This is my collection of information about the Dakota PV2 digital camera, the one with the LCD screen. The cameras are available in some Ritz Camera/Wolf Camera stores for $18.99. They are intended to be returned to the store for "processing" in the same way as the "disposable" film cameras. In return for that you will get prints and a CD with the images on it, but not the camera back. From the perspective of a customer, this seems like a very expensive way to get low resolution digital prints (probably better off with a disposable film camera and asking for the CD at processing time). A more interesting business model would be to have them return the camera to you as well (ready for you to take more photos that they need to print). Some technical stuff: The camera is based on a chipset from SMaL for which almost nothing is known. There is some support in gphoto2 for other cameras based on SMaL products, but these do not seem to help much with Dakota PV2. Much like its predecessor, there is almost certainly something that must be done before the camera will talk to the host computer. Currently that trick is not known.
T: Bus=03 Lev=01 Prnt=01 Port=01 Cnt=01 Dev#= 34 Spd=12 MxCh= 0 D: Ver= 1.10 Cls=00(>ifc ) Sub=00 Prot=00 MxPS=64 #Cfgs= 2 P: Vendor=0dca ProdID=0027 Rev= 0.01 S: Manufacturer=SMaL S: Product=Digital Camera C:* #Ifs= 1 Cfg#= 1 Atr=80 MxPwr=200mA I: If#= 0 Alt= 0 #EPs= 2 Cls=ff(vend.) Sub=00 Prot=00 Driver=(none) E: Ad=81(I) Atr=02(Bulk) MxPS= 64 Ivl=0ms E: Ad=01(O) Atr=02(Bulk) MxPS= 64 Ivl=0ms C: #Ifs= 1 Cfg#= 2 Atr=80 MxPwr=100mA I: If#= 0 Alt= 0 #EPs= 2 Cls=ff(vend.) Sub=00 Prot=00 Driver=(none) E: Ad=81(I) Atr=02(Bulk) MxPS= 64 Ivl=0ms E: Ad=01(O) Atr=02(Bulk) MxPS= 64 Ivl=0ms
- The camera seems to accept exactly 1 message on its bulk input endpoint; any subsequent writes fail. The only way to get out of this state appears to be disconnecting and then reconnecting it.
- The message that can be written can be no more than 36 bytes
- Holding down the shutter release, display and delete buttons while turning the camera on results in it displaying some information on the screen about the s/w installed, and also an ID.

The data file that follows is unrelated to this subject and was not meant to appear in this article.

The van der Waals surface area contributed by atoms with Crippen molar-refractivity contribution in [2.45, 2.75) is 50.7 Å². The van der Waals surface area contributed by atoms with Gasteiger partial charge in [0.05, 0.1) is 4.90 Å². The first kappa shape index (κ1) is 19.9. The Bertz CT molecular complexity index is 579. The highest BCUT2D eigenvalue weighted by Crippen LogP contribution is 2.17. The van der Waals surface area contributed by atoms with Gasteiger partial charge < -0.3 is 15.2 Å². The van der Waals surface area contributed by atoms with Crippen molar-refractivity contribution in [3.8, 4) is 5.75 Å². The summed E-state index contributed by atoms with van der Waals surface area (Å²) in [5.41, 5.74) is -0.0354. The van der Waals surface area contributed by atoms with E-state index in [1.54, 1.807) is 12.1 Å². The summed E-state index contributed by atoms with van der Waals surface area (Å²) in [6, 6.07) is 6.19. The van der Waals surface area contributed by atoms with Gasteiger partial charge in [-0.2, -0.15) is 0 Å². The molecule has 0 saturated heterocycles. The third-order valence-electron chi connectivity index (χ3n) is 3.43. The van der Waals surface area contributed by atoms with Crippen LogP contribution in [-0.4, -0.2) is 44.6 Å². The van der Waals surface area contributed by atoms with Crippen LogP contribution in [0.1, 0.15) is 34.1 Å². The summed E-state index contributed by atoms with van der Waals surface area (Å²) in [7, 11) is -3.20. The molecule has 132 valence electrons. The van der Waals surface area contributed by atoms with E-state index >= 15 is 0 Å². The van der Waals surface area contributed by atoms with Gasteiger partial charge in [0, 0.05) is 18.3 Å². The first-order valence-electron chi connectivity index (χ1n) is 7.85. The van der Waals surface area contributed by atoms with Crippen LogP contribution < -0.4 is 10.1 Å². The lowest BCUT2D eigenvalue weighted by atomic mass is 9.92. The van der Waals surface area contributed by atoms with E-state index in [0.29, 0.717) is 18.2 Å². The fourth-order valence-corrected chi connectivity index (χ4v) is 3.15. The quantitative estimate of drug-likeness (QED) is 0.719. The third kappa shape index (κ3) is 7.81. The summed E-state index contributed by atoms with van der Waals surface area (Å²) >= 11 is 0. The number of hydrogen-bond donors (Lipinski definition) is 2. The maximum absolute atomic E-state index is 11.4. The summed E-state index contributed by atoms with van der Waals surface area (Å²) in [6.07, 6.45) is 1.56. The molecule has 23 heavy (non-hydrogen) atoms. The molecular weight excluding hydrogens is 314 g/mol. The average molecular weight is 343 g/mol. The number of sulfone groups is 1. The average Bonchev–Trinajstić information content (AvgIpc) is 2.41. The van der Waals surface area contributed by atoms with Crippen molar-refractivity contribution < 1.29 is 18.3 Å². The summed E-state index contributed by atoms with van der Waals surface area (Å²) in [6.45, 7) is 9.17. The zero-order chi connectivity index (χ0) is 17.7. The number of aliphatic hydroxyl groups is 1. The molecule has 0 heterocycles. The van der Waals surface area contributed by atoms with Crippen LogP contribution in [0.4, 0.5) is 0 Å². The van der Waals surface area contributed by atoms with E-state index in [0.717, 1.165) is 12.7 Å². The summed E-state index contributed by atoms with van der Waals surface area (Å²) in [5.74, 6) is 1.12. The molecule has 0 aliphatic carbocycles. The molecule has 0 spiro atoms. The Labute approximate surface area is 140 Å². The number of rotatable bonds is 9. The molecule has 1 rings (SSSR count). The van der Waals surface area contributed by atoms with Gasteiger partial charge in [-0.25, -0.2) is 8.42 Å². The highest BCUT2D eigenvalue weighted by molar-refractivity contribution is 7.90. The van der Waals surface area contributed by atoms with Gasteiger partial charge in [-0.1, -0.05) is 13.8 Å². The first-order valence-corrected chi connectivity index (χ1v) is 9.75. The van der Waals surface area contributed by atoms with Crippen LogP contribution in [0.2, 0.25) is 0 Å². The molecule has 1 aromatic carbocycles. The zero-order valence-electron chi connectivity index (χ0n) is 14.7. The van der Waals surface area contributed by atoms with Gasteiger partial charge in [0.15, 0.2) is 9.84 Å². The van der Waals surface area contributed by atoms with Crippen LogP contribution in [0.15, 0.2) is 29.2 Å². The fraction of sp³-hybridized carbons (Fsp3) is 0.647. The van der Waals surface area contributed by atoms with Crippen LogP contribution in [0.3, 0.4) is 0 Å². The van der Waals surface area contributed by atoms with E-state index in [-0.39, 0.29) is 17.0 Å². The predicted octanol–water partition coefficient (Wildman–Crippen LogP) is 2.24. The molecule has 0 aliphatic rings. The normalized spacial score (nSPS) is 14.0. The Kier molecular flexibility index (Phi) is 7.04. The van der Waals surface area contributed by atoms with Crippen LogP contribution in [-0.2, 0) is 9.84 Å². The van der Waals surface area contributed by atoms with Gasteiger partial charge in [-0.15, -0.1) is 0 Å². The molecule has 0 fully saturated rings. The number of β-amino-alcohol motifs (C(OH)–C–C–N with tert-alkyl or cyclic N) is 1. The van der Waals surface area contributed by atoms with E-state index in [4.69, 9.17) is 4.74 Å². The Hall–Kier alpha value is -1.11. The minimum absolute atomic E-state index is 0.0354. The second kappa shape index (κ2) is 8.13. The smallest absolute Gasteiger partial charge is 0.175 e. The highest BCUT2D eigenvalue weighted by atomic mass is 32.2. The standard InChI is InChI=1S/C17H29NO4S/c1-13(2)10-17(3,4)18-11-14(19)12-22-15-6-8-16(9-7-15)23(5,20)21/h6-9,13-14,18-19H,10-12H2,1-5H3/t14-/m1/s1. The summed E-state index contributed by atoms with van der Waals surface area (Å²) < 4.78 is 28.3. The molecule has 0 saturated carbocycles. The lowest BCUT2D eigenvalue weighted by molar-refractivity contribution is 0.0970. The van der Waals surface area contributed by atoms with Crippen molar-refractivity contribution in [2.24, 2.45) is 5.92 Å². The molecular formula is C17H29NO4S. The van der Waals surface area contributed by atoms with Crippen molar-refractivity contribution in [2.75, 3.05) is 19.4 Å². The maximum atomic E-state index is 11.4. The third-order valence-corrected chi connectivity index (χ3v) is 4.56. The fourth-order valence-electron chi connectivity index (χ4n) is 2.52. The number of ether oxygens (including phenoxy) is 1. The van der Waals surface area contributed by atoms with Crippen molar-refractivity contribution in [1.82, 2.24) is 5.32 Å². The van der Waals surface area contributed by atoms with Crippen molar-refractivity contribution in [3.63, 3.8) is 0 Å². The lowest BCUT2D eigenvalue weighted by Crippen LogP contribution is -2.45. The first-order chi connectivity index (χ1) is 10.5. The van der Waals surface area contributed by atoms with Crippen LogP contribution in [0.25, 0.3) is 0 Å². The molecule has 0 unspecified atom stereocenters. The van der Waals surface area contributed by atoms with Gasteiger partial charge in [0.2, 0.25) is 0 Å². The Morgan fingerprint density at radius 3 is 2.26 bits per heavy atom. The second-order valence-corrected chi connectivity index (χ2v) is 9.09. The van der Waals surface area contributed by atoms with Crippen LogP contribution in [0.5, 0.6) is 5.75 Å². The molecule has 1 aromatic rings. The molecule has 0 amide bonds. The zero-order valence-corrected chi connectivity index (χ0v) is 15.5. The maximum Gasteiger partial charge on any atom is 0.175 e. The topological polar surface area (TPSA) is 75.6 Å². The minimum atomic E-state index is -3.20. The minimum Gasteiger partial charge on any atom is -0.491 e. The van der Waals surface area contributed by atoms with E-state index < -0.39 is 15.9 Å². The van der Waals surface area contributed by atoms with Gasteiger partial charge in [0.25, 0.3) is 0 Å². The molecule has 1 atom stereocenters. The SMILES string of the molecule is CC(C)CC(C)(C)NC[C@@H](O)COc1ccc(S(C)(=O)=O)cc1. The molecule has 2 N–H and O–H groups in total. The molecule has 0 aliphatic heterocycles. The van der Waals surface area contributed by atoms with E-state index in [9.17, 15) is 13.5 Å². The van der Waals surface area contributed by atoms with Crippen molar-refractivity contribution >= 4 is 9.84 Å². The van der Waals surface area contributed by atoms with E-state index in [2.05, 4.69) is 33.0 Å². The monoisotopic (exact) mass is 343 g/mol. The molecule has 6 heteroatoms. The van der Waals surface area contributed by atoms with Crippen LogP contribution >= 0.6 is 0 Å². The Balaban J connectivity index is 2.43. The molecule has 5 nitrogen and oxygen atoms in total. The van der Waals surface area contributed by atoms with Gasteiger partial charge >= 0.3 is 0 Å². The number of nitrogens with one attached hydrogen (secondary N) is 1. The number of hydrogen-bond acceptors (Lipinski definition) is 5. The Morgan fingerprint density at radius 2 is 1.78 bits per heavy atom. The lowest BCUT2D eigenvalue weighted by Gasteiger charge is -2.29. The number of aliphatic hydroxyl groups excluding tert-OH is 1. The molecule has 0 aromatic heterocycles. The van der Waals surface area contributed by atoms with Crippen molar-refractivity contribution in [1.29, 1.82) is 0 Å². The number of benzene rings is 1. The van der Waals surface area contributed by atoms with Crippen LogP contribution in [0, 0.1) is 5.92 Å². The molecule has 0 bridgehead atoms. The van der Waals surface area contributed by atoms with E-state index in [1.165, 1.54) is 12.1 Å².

- Control reads using vendor specific messages do not seem to do anything (I am currently trying reads from every request/index pair though this will take a while!)
- A complete pass through all 65536 index values for all 256 requests revealed nothing new; every request returned the 8 bytes of the message that would have been sent over the wire.
Descriptor ID Value Comment 0 04 03 09 04 Language IDs: 0x0409 (US) and 0x0403 (??) 1 "SMaL" Manufacturer 2 "Digital Camera" Product string 3 "OK" Configuration string 4-255 "BAD" Unused strings
- Oregon Scientific's DS6628 (Driver .EXE)
Adding the 0DCA/0027 pair to both drivers allows them to connect to the camera (at least the LED on the camera illuminates), but both drivers report that the "operation is not permitted in bootloader mode" when any attempt is made to download images. Both drivers are also unable to get a count of the number of photos on the camera, to format the flash on the camera or to reset the counter. That leaves me wondering whether there is in fact no USB software on the camera, only a USB bootloader. The software to download the images from the camera is then downloaded in the store by the 'processing' machine before it can obtain the images. That would make it much, much harder to hack. The 'bootloader' in this case is capable of simple camera operations (like storing images in flash and deleting the last image) as well as downloading software. There is full software on the camera, but there is an authentication step that the Foxz drivers do not expect. See John Maushammer's USB command summary page for more information on this. John Maushammer's site has a Mac OS X tool for unlocking the Ritz PV2 cameras, and also making them appear to be Foxz2 cameras. I have a couple of modified scripts for this tool that handle the cameras that have had their serial number & authentication code reset.